Tamarind is the edible fruit of the Tamarindus Indica Tree. While it’s native to the tropical regions of Africa, the pulp has been used in cuisines across the world.
The young fruit is sour, but once ripe, it has a sweet taste that’s used to flavour drinks, jams, ice cream, and an array of snacks. Tamarind is ubiquitous in India, parts of Africa, and Asia. Unripe fruit is sometimes turned into pulp and used for pickling. In India, it’s also used in curries and chutneys.
Raw tamarind is high in several B vitamins, as well as iron, magnesium, and potassium — all vital to human health. It’s a condiment. It’s a spice. No, it’s a bean. The “Manila sweet,” as the tamarind is sometimes called, is all of the above. Tamarind seed extract, which is deliciously tangy, is one of the most highly prized foods in Asian and Indian cuisine.
Each 100 grams of tamarind contain impressive amounts of essential nutrients, including 36% of the daily recommended value in thiamin, 35% in iron, 23% in magnesium, and 16% in phosphorus. Other prominent benefits include niacin, calcium, vitamin C, copper, fiber, and pyridoxine, proving it to be a uniquely beneficial food.
Traditional uses for tamarind include relief from stomach and digestive ailments, fevers, sore throat, rheumatism, inflammation, and sunstroke.
Dozens of tamarind recipes, from simple to complex, are available on the internet for those desiring a fresh, unique culinary opportunity. An easy one is tamarind water, used in many Indian and Asian dishes: Just soak pre-packaged tamarind paste in water, strain it, and add as part of your liquid requirements to stir fries, sauces, or curries. However, consume tamarind in moderation because it contains fructose, which may be harmful to your health in excessive amounts.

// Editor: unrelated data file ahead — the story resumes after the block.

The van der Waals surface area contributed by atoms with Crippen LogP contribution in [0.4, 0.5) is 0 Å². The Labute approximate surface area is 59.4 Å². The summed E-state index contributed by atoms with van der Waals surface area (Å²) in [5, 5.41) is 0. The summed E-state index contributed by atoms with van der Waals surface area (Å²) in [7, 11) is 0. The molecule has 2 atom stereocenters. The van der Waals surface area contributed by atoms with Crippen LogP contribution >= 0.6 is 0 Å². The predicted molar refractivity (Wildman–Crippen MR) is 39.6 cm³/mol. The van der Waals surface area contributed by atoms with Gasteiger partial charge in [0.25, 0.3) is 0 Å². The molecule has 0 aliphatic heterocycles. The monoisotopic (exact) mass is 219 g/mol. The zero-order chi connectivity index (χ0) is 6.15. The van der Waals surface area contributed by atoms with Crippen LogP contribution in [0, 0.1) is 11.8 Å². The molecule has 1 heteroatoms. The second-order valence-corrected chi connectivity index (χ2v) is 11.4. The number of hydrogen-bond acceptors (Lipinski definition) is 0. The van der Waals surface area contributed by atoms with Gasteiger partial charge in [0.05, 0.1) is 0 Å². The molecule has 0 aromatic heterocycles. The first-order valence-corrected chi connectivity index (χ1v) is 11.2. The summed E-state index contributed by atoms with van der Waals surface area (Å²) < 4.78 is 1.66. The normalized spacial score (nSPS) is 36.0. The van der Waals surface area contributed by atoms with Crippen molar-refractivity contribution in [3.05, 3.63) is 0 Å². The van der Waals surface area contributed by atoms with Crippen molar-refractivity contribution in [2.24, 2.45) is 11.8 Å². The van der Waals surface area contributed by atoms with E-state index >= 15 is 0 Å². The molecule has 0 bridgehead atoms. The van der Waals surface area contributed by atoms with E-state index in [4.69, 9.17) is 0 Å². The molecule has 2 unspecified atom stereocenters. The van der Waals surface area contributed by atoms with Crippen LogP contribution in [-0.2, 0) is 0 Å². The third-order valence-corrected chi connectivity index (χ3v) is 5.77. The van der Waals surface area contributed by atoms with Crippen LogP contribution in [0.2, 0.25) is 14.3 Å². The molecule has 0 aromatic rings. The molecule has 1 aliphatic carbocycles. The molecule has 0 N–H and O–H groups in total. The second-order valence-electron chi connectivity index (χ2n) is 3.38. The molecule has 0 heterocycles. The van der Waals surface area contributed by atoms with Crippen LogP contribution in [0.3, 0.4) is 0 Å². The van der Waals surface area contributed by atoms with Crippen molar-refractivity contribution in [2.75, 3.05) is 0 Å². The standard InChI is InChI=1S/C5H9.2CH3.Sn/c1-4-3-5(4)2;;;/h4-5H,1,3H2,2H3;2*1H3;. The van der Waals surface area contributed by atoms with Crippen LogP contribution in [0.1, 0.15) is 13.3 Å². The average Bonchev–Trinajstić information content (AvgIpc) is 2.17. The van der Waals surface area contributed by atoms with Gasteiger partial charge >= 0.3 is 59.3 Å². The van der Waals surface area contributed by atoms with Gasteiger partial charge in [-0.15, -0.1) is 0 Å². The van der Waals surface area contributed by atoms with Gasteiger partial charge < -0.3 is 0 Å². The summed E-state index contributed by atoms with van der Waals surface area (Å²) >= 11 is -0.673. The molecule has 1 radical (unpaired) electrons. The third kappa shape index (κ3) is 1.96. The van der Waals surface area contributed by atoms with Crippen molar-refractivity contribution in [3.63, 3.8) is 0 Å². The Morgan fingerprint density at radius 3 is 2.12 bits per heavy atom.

Deliciously tangy and one of the most highly prized natural foods in South Asia, the tamarind – the melodic name of which comes from the Persian “tamar-I-hind,” meaning “date of India” – is gaining recognition and appreciation throughout the world. Said to be native to Africa, this exotic fruit grows on exceptionally tall trees of the fabaceae family, such as peas, beans, and other legumes, mostly in the warmer, dryer areas of Asia, Mexico, and India.
Tamarind trees produce an abundance of long, curved, brown pods filled with small brown seeds, surrounded by a sticky pulp that dehydrates naturally to a sticky paste. The pods look a bit like huge, brown, overly mature green beans.
It’s better to purchase tamarind when it’s fresh and still in the pod. Refrigeration is the best way to preserve the freshness for up to several months.